Tom Bonnick: What Makes a Good (and Bad!) Reading App
Noisy Crow's Business Development Manager on what to look for in a reading app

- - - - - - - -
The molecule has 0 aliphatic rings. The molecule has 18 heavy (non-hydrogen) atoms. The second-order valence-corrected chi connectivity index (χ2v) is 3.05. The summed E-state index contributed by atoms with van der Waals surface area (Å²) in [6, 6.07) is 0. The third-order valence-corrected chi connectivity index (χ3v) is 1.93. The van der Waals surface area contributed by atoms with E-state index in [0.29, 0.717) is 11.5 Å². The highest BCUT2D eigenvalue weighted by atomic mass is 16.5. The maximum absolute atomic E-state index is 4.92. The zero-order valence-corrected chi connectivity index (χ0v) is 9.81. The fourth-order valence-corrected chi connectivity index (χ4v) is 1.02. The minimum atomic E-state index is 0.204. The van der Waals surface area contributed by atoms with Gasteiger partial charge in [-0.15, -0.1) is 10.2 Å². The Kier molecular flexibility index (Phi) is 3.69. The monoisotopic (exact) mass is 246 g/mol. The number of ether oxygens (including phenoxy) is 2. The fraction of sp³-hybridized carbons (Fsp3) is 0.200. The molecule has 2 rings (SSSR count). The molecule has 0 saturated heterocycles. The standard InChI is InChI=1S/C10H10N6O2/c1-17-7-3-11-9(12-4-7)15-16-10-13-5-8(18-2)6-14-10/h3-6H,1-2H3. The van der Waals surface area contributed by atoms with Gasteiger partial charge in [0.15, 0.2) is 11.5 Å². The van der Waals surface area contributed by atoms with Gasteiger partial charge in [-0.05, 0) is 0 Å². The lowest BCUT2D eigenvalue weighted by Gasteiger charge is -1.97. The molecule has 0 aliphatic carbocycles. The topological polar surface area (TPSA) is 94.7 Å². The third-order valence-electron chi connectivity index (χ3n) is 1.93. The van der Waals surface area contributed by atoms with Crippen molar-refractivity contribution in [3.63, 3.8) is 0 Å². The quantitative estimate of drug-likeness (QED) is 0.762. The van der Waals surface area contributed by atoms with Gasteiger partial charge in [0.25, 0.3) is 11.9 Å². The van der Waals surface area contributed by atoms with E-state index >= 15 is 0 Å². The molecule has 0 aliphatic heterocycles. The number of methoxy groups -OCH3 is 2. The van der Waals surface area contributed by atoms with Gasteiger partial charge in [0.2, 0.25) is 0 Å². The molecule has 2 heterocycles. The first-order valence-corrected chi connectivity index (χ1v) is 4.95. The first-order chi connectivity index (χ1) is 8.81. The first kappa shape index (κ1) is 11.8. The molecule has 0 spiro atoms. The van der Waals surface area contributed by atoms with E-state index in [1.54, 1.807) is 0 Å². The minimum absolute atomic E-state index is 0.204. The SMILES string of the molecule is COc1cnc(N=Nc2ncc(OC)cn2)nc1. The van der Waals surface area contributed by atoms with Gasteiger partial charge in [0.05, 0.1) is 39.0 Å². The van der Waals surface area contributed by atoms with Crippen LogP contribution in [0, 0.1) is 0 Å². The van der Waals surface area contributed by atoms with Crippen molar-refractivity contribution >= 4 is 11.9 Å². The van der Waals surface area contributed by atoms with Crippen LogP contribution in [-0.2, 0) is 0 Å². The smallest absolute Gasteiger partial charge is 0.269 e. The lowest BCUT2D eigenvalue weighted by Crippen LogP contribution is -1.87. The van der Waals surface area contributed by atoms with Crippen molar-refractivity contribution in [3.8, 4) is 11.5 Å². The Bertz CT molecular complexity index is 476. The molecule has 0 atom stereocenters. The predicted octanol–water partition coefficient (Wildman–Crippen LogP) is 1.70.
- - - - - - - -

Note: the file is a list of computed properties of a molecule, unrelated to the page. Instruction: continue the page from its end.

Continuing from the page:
Using a screen, using an app, is not fundamentally the same experience as reading a book. They are very different experiences, there's a difference in tactile experiences, you know, they're different intellectual experiences in terms of how passive or active a reader you are. The best reading apps are ones that really take advantage of the potential of a device; so they might use interactivity, they might use animation, they might use a lot of audio they might use things like text highlighting, they can offer kind of multi-branching narratives, they can offer all these different ways of telling a story that maybe aren't available in print. In my experience, apps aren't really competing with print books for a child's attention. What they're competing with are all the other things that a child could be doing on an iPad. So, it's an app or a film, or a game, or surfing the Internet, listening to music, all the other things they could be doing on this device, and so I kind of believe children are using devices every day and reading should be one of the things they can do on that device. A good app is one that, for instance, uses interactivity to enhance a story and to drive a narrative forward. And a bad app on that scale would be one where interactivity distracts from the story, where you can move away from story and reading, and just kind of play a little game on the side. I think that's not really helpful. I've seen fairy tale versions of Three Little Pigs where the houses are blown down by the wolf, but then immediately spring back up and then you can blow them down again because it's fun, and I think that's completely harmful to the story, because the houses have to blow down and stay down, that’s what that story's about. It's about hard work being rewarded and laziness being punished. In other versions of the Three Little Pigs you can blow the house down and it stays down. And the act of blowing that house down yourself teaches you something about the story, it's sympathetic to the narrative of the story. So I think apps can do all those sorts of things, I think print has a whole other set of values and virtues, but it's fundamentally a different experience.